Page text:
Learn practical strategies to handle emerging trends and leadership challenges in private schools.
No matter if you’re a School Head, Admission Director, Development Director, Board member, or any other private school administrator—Ideas & Perspectives, ISM’s premier private school publication, has strategic solutions for the pervasive problems you face.
- Tuition not keeping pace with your expenses? In I&P, explore how to use strategic financial planning to create your budget and appropriately adjust your tuition.
- Enrollment dropping off? Discover how to implement the right admission and enrollment management strategies that engage your community—and fill your classrooms.
- Trouble retaining teachers? Learn how you can best support your teachers using ISM’s Comprehensive Faculty Development framework. Your faculty members will become more enthusiastic about their roles—which ultimately improves student outcomes.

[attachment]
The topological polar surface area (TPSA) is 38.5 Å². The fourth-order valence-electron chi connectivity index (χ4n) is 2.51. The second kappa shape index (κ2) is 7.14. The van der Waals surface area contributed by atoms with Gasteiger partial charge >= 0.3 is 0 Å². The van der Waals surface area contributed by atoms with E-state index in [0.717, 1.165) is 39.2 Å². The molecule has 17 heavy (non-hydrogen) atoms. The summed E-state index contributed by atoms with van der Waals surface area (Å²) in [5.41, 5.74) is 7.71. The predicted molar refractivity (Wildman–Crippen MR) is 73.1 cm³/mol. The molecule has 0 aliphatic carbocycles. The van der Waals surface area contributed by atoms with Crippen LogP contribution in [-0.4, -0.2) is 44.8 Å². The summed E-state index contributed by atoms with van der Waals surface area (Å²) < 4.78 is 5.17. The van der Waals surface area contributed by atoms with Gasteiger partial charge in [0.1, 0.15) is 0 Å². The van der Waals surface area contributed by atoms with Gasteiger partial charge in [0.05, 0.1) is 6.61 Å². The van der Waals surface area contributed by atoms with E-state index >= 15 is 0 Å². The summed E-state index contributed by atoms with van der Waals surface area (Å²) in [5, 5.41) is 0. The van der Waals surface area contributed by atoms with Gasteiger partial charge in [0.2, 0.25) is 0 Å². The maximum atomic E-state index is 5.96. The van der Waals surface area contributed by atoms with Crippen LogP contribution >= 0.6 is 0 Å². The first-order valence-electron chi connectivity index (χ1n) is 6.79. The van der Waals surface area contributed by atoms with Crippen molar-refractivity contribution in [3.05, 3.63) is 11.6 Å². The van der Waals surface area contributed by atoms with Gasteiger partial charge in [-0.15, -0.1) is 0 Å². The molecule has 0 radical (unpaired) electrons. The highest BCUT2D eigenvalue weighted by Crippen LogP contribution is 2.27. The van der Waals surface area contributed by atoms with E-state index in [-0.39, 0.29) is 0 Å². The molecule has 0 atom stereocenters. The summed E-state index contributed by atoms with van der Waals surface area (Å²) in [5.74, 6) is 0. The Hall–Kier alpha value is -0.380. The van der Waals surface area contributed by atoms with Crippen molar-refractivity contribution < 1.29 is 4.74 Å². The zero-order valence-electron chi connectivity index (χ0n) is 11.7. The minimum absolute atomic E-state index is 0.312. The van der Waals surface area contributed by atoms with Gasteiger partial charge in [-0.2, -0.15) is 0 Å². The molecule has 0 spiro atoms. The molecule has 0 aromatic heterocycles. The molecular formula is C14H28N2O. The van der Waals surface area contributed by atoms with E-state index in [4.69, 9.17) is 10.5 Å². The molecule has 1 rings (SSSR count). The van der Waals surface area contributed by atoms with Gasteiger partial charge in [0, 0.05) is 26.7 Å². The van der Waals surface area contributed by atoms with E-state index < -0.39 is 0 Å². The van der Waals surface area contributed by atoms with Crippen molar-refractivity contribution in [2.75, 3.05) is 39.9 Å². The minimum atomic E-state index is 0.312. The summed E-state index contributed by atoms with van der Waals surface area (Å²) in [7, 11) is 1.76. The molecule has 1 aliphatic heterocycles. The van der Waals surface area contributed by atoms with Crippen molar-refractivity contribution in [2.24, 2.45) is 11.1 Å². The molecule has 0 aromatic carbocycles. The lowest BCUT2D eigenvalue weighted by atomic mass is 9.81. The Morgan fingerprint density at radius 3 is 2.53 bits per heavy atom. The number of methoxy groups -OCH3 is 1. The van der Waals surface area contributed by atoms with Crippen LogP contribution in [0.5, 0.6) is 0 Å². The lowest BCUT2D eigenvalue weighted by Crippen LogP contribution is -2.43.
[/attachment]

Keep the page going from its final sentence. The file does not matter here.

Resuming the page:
- Fundraising campaigns not as successful as you’d hoped? Implement ISM’s practical advice and guidance to build a thriving annual fund, construct an effective capital campaign, and secure major donors—no matter your community size or location.
- Not sure how to provide professional development—for you and your staff? Learn ways to develop and fund a successful professional development strategy. You can improve teacher-centered satisfaction and growth, which in turn strengthens student-centered learning.
- Problematic schedule? You can master the challenges of scheduling with the help of ISM’s practical advice, based on our experience with hundreds of schools and our time-tested theories.
- And so much more.
I&P has shared targeted research, up-to-date insight, and sound theory with school leaders since 1975. More than 8,500 private school decision-makers find the answers to their schools’ administrative and governance matters in our advisory letter. We give you the strategic answers you need.